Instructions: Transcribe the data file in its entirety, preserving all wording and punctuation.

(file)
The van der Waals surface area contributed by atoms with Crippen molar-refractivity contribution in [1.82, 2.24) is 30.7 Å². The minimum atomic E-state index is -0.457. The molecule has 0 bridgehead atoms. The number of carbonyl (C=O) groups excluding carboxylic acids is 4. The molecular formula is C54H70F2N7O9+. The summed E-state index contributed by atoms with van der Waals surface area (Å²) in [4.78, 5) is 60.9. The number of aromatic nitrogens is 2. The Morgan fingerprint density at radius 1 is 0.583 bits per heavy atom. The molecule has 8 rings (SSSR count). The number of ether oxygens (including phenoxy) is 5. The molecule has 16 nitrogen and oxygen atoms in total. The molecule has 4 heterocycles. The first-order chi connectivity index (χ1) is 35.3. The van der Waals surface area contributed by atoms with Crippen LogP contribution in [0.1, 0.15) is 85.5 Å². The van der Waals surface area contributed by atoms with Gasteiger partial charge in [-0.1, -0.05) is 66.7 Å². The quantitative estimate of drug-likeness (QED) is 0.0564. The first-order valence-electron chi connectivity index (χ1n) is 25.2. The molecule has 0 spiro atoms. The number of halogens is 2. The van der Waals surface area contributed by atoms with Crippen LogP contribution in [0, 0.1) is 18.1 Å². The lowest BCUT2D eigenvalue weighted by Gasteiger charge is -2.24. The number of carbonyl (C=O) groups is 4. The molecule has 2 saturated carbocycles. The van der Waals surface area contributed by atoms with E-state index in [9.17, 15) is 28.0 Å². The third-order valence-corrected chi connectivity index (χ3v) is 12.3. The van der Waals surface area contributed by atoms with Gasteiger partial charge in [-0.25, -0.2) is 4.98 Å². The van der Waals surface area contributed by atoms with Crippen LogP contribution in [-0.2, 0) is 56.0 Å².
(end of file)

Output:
The van der Waals surface area contributed by atoms with Crippen molar-refractivity contribution in [1.82, 2.24) is 30.7 Å². The minimum atomic E-state index is -0.457. The molecule has 0 bridgehead atoms. The number of carbonyl (C=O) groups excluding carboxylic acids is 4. The molecular formula is C54H70F2N7O9+. The summed E-state index contributed by atoms with van der Waals surface area (Å²) in [4.78, 5) is 60.9. The number of aromatic nitrogens is 2. The Morgan fingerprint density at radius 1 is 0.583 bits per heavy atom. The molecule has 8 rings (SSSR count). The number of ether oxygens (including phenoxy) is 5. The molecule has 16 nitrogen and oxygen atoms in total. The molecule has 4 heterocycles. The first-order chi connectivity index (χ1) is 35.3. The van der Waals surface area contributed by atoms with Crippen LogP contribution in [0.1, 0.15) is 85.5 Å². The van der Waals surface area contributed by atoms with Gasteiger partial charge in [-0.1, -0.05) is 66.7 Å². The quantitative estimate of drug-likeness (QED) is 0.0564. The first-order valence-electron chi connectivity index (χ1n) is 25.2. The molecule has 0 spiro atoms. The number of halogens is 2. The van der Waals surface area contributed by atoms with Crippen LogP contribution in [0, 0.1) is 18.1 Å². The lowest BCUT2D eigenvalue weighted by Gasteiger charge is -2.24. The number of carbonyl (C=O) groups is 4. The molecule has 2 saturated carbocycles. The van der Waals surface area contributed by atoms with E-state index in [9.17, 15) is 28.0 Å². The third-order valence-corrected chi connectivity index (χ3v) is 12.3. The van der Waals surface area contributed by atoms with Gasteiger partial charge in [-0.25, -0.2) is 4.98 Å². The van der Waals surface area contributed by atoms with Crippen LogP contribution in [-0.2, 0) is 56.0 Å².